The Mill Mystery by Anna Katharine Green - HTML preview
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Stop up the access and passage to remorse;
That no compunctious visitings of nature
Shake my fell purpose, nor keep peace between
The effect and it!
Being in the confessional, I have not forborne to tell the worst of myself; I will not, therefore, hesitate to tell the best. When on that very afternoon I entered Mrs. Pollard's grounds, it was with a resolve to make her speak out, that had no element of weakness in it. Not her severest frown, nor that diabolical look from Guy's eye, which had hitherto made me quail, should serve to turn me aside from my purpose, or thwart those interests of right and justice which I felt were so deeply at stake. If my own attempt, backed by the disclosures which had come to me through the prayer-book I had received from Mr. Pollard, should fail, then the law should take hold of the matter and wrench the truth from this seemingly respectable family, even at the risk of my own happiness and the consideration which I had always enjoyed in this town.
The house, when I approached it, struck me with an odd sense of change. I did not stop at the time to inquire why this was, but I have since concluded, in thinking over the subject, that the parlor curtains must have been drawn up, something which I do not remember ever having seen there before or since. The front door also was ajar, and when I rang the bell it was so speedily answered that I had hardly time to summon up the expression of determination which I felt would alone gain me admittance to the house. But my presence instead of seeming unwelcome, seemed to be almost expected by the servant who opened to me. He bowed, smiled, and that, too, in almost a holiday fashion; and when I would have asked for Mrs. Pollard, interrupted me by a request to lay off my overcoat in a side room, which he courteously pointed out to me.
There was something in this and in the whole aspect of the place which astonished me greatly. If this sombre dwelling with its rich but dismally dark halls and mysterious recesses could be said to ever wear an air of cheer, the attempt certainly had been made to effect this to-day. From the hand of the bronze figure that capped the newel-post hung wreaths of smilax and a basket full of the most exquisite flowers; while from a half-open door at my right came a streak of positive light, and the sound of several voices animated with some sentiment that was strangely out of accord with the solemn scene to which this very room had so lately been a witness. Can they be having a reception? I asked myself; and almost ashamed of the surmise, ever in the house of one so little respected, I, nevertheless, turned to the civil servant before me and remarked:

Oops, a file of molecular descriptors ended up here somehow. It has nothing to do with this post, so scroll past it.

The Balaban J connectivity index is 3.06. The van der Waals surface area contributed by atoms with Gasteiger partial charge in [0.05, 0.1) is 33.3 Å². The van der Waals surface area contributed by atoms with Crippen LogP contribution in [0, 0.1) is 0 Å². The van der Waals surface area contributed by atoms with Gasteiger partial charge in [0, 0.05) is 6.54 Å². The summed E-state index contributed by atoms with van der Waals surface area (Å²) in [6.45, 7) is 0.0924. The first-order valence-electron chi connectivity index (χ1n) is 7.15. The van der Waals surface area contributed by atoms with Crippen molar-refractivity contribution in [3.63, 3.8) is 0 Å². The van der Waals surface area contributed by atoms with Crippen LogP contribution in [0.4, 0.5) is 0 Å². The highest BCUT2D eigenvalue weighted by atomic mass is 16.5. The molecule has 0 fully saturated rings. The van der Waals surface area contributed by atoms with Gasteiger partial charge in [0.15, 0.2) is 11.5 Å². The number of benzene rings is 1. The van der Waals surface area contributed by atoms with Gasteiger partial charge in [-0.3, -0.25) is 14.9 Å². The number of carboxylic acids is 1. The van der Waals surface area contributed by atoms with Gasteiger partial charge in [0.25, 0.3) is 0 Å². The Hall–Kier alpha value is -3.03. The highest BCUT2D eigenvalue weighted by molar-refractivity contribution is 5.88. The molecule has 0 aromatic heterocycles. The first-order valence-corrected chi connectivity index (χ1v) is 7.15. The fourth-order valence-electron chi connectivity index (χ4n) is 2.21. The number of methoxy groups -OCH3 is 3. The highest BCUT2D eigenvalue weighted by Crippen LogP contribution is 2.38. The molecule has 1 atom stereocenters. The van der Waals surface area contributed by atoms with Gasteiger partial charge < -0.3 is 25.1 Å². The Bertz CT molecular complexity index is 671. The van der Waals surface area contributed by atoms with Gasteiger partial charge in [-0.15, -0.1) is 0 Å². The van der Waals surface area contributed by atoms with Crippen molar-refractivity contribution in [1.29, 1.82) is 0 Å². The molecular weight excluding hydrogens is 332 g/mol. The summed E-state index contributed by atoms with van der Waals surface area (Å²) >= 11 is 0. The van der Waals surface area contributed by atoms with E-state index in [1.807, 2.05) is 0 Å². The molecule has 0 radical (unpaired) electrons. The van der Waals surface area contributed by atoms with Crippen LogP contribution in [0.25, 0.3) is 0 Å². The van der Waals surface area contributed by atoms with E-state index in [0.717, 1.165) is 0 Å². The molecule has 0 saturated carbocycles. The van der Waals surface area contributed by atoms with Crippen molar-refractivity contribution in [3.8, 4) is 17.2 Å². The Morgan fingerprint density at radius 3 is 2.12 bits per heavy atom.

"There is something going on here of which I was ignorant. Is Mrs. Pollard entertaining guests to-day?"
"Did you not know, sir?" he inquired. "I thought you had been invited, perhaps; Miss Pollard is going to be married this afternoon."
Miss Pollard going to be married! Could any thing have been worse? Shocked, I drew back; Miss Pollard was a beautiful girl and totally innocent, in as far as I knew, of any of the wrong which had certainly been perpetrated by some members of her family. It would never do to mortify her or to mar the pleasure of her wedding-day by any such scene as my errand probably involved. She must be saved sorrow even if her mother--But at that instant the vague but pathetic form of another young girl flitted in imagination before my eyes, and I asked myself if I had not already done enough injury to the helpless and the weak, without putting off for another hour even that attempt at rescue, which the possibly perilous position of Mr. Pollard's grandchild so imperatively demanded. As I thought this and remembered that the gentleman to whom Miss Pollard was engaged was an Englishman of lordly connections and great wealth, I felt my spirit harden and my purpose take definite form. Turning, therefore to the servant before me I inquired if Mrs. Pollard was above or below; and learning that she had not yet come down-stairs, I tore a leaf out of my note-book and wrote on it the following lines:
I know your daughter is on the point of descending to her marriage. I know also that you do not want to see me. But the interests of Miss Merriam demand that you should do so, and that immediately. If you do not come, I shall instantly enter the parlor and tell a story to the assembled guests which will somewhat shake your equanimity when you come to appear before them. My moral courage is not to be judged by my physical, madam, and I shall surely do this thing. David Barrows
The servant, who still lingered before me, took this note.